Shopify is one of the best eCommerce platforms for building your online store. It's easy to set up and has all the essential features you'll need. But compared to building a Shopify site, getting people to visit one is not quite as paint-by-number. But that's not necessarily a bad thing—you're free to customize your marketing strategies to your brand, target your particular customers, and experiment with strategies that might not work for other sellers.
Here are four marketing strategies that you can use to make the most of your Shopify store. You can tailor each of these concepts to your business goals, so think of them as starting-off points to inspire you.
Save time managing your Shopify store by automating how it works. Here are 4 ways to automate Shopify to help take your store to the next level.
1. Post new products to Pinterest
While everyone else is focusing on Facebook or Instagram, don't forget about Pinterest, which is a great social channel for eCommerce. Pinterest allows you to post high-quality product photos and videos, with direct links to their product pages. You can even add descriptive text in the captions to highlight its features, as well as its price.
But the best part: a lot of Pinterest users go there specifically to shop. Just take a look at some of these Pinterest statistics:
77% of weekly users have discovered a new brand or product on Pinterest
83% of weekly users have made a purchase based on content they saw from a brand
97% of Pinterest searches are unbranded—meaning your products could be the ones they're looking for
Take a look at our 5 tips for how to use Pinterest for business. Then, once you get the hang of it, you can set up a workflow that automatically posts your new Shopify products on Pinterest. It's a marketing strategy that will run in the background while you focus on other things.
2. Automate your Shopify marketing
Posting to Shopify isn't the only thing you can delegate to a computer. And because most digital campaigns require regular maintenance, automating more Shopify tasks lets you focus more on the creative side of your business—and makes sure nothing slips through the cracks.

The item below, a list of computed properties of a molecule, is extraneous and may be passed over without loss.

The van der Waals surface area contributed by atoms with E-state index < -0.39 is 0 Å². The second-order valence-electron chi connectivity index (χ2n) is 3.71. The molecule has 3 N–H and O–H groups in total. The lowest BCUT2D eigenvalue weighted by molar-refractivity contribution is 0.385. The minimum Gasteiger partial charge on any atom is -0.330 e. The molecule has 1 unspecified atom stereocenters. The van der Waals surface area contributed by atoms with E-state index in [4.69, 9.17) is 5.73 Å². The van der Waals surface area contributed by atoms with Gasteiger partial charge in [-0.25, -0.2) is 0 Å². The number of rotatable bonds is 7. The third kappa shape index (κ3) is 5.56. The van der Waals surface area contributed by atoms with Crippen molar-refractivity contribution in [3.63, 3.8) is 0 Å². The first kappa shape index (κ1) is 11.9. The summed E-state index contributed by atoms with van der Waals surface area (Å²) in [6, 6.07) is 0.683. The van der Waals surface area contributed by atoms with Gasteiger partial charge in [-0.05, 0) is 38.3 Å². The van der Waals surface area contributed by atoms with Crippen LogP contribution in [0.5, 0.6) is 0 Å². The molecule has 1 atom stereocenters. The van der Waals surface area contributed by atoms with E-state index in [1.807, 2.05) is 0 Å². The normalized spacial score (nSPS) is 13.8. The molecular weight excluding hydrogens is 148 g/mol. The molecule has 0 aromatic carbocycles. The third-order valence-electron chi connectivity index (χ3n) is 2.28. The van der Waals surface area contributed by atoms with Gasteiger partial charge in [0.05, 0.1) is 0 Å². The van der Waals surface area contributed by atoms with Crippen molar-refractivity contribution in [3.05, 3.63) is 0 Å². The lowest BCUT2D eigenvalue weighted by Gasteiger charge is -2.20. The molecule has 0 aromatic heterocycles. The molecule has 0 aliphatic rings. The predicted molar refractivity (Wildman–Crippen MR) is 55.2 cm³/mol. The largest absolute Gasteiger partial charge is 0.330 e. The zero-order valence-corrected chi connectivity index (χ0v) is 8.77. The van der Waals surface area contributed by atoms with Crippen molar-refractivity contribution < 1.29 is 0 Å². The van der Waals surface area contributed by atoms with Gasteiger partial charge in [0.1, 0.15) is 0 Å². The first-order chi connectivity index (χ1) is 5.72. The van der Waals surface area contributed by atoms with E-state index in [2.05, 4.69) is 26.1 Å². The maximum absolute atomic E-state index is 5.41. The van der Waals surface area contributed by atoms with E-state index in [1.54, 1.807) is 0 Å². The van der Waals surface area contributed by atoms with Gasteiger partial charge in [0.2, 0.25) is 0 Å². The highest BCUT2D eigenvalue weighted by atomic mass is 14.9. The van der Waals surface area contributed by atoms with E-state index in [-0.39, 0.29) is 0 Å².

There are plenty of ways to automate your Shopify store, like automatically adding new Shopify customers to a Mailchimp audience or to Salesforce. But when it comes to sharing your content, you can automatically send new products to all your channels.
Take a look at how one coffee shop used automation with Shopify to help pivot during the pandemic.
3. Have customers post content about you
What's even better than your brand posting popular content on social media? Having your customers do it for you.
User-generated content—content your customers post about you on their own—has a greater influence on 85% of consumers than paid advertising or sponsored content. For Shopify especially, positive online testimonials influenced the purchasing decisions for 90% of shoppers. That's because user-generated content offers social proof: verification that real people enjoy a product.
The trick is encouraging people to post on their own. You'll often have to spearhead such campaigns yourself, creating a hashtag and offering incentives to participate. Campaigns for user-generated content typically revolve around a giveaway or contest.
For example, in addition to other products, Muji sells a large amount of pens and stationery. Their #MujiPenArt contest asked participants to post their best artwork made with Muji pens on Instagram while followers voted on the best ones. Not only did the campaign generate over 3,000 posts with Muji hashtags, but it also never really stopped. The contest ended in 2016, but even today, users still submit their best user-generated content with the same hashtag.
4. Offer loyalty programs
Repeat customers are far more valuable than new customers. Repeat customers spend more, are more open to persuasion, and often create user-generated content to promote your brand. With all these great benefits, why not give something back?
Loyalty programs show your repeat customers how much you appreciate them. Perhaps that's why 84% of consumers say they're more likely to stick with a brand if they offer a loyalty program. These programs can come in a variety of forms, from premium accounts like Amazon Prime to more small-scale approaches like membership points, the online equivalent of stamp cards.
The Shopify cosmetics store Tarte uses a conventional loyalty point system, which they call Team Tarte, to make the customer feel even more of a connection with their brand.
Purchasing full-sized items earns you 100 points, with small or sales items earning 50 points (though special products, including some best-sellers, don't apply). When you've earned enough points, you can redeem them for special products at the Rewards Shop. What's particularly interesting is, if you accumulate over 1,500 or 3,000 points, you enter a new tier with special perks like free shipping on all orders, or even exclusive products. This adds even more incentive to a program designed to incentivize.
Shopify does its best to shield its users from the hardships of starting an eCommerce business. While they make it easy to build and host an online store, there's little they can do to attract customers from behind the scenes. But don't let the marketing aspects of eCommerce overwhelm you just because they're more open-ended than other areas. Use that to your advantage, and create a personalized marketing campaign that plays to your strengths.